5) How many of us subscribe to data roaming?  If you don’t and there is free WIFI, do post on your social media account(s).  This is to let your loved ones and/or friends know that you are still in one piece. Of course you may have friends who would envy you sitting on the beach sipping coconut juice while they slogged at work.  If you don’t feel like posting, sending a WhatsApp/LINE/Viber/WeChat etc works too. And if there is no WIFI but network coverage still exist, why not send a simple message? I WhatsApp my sister daily before I leave the hotel for tours/activities and when I’m back to the hotel.  Will post pictures or check-in on my Facebook as well.  As much as I love to be disconnected when on holiday, I would not want my loved ones to be worried especially if there are reported news of incidents either before or while I am there.  Hmm..but what if there is no network coverage?

6) Upon arrival, breathe and take it all in that you had arrived! And it is time for you to explore and begin your solo adventure.  It is good to have a copy of local maps as I mentioned earlier, sources from internet can be outdated.  When you are exploring, it is important that you look confident and pretend that you are familiar with your surroundings.  If you show that you are a tourist and on your own, it may attract unwanted attention.  If you need to open a map, look for a place where it is not that obvious.  If need to go online, look for cafe that offers free WIFI – most times you may need to purchase a drink or so.  On my third day in Cairns I was approached by a lady asking where is the nearest supermarket.  Fortunately I found and went to Woolsworth on my first day and managed to show her the directions.  While shopping at an aboriginal arts store on my last day, the shopkeeper thought I was from Melbourne.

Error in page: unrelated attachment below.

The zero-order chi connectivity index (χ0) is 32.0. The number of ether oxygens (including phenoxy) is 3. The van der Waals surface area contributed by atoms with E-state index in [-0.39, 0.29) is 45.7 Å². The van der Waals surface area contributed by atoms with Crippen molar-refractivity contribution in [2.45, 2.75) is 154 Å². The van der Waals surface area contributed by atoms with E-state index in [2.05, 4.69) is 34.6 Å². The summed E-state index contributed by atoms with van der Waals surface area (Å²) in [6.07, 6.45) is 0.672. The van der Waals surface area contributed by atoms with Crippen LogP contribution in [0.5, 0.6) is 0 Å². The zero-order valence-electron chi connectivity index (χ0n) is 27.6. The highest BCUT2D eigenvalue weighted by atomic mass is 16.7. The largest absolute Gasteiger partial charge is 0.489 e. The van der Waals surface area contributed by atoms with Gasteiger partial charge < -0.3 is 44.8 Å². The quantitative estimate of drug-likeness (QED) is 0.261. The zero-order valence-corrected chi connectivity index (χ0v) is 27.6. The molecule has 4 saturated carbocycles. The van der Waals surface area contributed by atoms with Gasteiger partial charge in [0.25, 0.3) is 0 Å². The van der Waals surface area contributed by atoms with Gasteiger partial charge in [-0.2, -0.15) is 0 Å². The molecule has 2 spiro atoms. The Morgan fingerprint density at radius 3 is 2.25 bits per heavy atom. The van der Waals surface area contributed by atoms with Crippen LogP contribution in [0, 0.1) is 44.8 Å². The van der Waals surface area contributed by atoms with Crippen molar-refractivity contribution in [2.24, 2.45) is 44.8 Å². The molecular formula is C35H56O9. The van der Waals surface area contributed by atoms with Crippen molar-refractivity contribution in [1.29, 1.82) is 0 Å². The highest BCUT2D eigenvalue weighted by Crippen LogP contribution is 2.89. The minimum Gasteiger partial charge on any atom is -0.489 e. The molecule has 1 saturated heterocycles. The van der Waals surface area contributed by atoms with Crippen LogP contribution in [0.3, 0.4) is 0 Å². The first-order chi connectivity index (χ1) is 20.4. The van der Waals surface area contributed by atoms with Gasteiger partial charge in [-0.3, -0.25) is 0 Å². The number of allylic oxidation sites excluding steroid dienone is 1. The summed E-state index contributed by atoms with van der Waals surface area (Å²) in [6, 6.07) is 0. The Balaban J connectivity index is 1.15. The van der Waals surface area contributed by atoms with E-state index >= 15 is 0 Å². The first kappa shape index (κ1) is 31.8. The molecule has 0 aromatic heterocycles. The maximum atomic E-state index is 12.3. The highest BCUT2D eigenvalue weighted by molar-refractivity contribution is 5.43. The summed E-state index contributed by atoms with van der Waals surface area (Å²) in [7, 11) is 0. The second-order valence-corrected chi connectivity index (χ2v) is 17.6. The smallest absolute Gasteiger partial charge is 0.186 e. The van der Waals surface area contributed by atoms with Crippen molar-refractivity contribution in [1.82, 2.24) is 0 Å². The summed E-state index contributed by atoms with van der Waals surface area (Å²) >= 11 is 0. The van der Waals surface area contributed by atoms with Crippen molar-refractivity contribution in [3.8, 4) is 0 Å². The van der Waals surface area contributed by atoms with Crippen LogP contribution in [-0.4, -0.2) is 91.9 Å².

7) Local day tours are great.  Not only you will be able to meet new people, the local guides may take extra care of you and you get to do whatever you want to do. I bought a free and easy package in Singapore to Cairns that includes all the activities that I wanted to do – snorkeling at the Great Barrier Reef, hot air balloon over Atherton Tablelands and white water rafting at Tully River.  In addition to this, booked a half day city tour with an online agency and cultural performance plus dinner at the Tjapukai Aboriginal Cultural Park.  Each of these days tours are operated by different agencies.  Totally had a blast not only from each activities that I had signed up for but also meeting the visitors and locals alike.  Met an awesome and funky grandma who is in her 60s who was the first to jump off the cliff at Tully River.

8) Eating alone is not for everyone.  And when you travel alone you may be forced to eat alone.  You must be comfortable and able to enjoy your own company.  If eating alone at public places for the first time is difficult for you, pack your food and eat it in your room.  I usually use this time to observe the locals, visitors or simply bask in the surroundings (while enjoying the food of course!) For local tours, they will normally pair up solo travelers with other solo travelers.  When I was at Tjapukai, they paired me up with another solo traveler from Hong Kong.  Interestingly, she was on the other hot air balloon at Atherton Tablelands (there were two balloons that day). We chatted quite a bit on that night and shared travel stories.

Have you traveled solo before?  What advise would you give for first time solo travelers?